Economic mobility has not changed in 50 years, since the Johnson administration. Only if you think that the economy was rigged during the liberal heyday of social programs, tax and spend policies, and Democratic legislative domination can you now believe that the economy is rigged.
Yes, inequality has grown, but that’s not a bad thing. Income inequality is the natural result of a market economy. Not everyone can earn the same income. Higher incomes generate incentives and are rewards for society’s most talented and hard-working. That inequality exists proves our economy is working.
The problem is stagnant middle class wages. For the middle class, incomes have not grown in 25 years. Yes, the top 1 percent’s income has grown manifold, especially following the Great Recession, but much of that can be attributed to stock market increases and changing payment schemes for CEOs. That’s simply not the problem. Taxing the rich to give to the poor would not solve inequality.
This is another instance in which Bernie’s policies break down. He relies on soaking the rich to combat inequality. Such ideas don’t raise middle class incomes. A $15/hr minimum wage raises incomes only so far as it doesn’t create unemployment – and it will. Bernie doesn’t focus on job creation and wage growth; he focuses on taking and giving – a concept that simply will not work to fix the only issue to which he is committed and pretends to be versed.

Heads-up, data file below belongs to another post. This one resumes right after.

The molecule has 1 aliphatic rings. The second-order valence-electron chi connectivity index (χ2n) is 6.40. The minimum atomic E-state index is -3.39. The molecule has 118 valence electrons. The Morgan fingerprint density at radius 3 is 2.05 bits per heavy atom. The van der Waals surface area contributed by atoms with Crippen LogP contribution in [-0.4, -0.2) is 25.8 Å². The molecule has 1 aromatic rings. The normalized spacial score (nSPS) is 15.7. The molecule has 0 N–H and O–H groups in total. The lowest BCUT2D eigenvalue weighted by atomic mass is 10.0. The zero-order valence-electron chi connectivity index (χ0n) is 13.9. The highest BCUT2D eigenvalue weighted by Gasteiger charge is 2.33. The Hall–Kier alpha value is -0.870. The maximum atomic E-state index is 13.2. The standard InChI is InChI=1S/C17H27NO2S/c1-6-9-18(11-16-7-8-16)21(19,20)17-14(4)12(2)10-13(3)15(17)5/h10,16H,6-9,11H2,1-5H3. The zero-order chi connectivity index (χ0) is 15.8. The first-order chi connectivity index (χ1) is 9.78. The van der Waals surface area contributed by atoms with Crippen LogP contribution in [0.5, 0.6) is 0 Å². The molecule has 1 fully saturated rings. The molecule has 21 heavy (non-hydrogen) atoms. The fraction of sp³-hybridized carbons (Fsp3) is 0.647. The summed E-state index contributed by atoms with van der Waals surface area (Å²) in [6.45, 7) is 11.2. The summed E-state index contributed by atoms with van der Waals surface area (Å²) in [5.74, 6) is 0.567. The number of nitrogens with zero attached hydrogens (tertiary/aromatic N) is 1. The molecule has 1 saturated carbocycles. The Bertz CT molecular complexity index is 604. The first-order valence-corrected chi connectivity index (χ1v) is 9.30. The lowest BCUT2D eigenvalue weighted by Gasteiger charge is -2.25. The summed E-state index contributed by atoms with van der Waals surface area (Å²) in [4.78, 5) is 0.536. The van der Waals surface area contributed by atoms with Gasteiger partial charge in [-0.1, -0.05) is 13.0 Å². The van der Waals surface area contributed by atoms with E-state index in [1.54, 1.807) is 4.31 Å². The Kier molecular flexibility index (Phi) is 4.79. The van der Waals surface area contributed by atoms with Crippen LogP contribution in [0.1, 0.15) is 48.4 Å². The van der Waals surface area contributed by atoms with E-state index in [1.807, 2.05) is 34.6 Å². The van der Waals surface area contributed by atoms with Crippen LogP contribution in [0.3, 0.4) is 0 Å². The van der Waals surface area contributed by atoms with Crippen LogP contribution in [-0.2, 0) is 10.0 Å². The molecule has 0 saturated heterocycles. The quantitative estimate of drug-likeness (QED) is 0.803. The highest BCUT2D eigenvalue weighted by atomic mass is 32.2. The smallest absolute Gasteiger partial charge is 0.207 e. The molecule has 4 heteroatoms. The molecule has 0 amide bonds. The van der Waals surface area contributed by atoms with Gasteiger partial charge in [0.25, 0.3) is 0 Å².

His policies and rhetoric of a rigged economy pitting the little guy against corporate fat cats is only correct if you ignore economics.
Once more, there’s a disconnect between Bernie’s fiery, populist rhetoric and reality. His platform centers around breaking up the big banks. But guess what? Doing so would not have prevented the 2008 financial crisis, which started with pure investment firms (Bear Stearns and Lehman Brothers). Breaking up big banks does not solve problems potentially endemic to the financial sector. In fact, “a breakup of the largest financial institutions would reduce the value that they provide for the economy, businesses, and consumers. Recent research points to significant economies of scale and scope at large financial institutions, leading to efficiencies for businesses and consumers.”
Bernie’s spectacular fundraising pitch – reinstalling Glass-Steagall – fails to live up to his goals. Like politicians on the far right, Bernie has an incredible immunity to social science.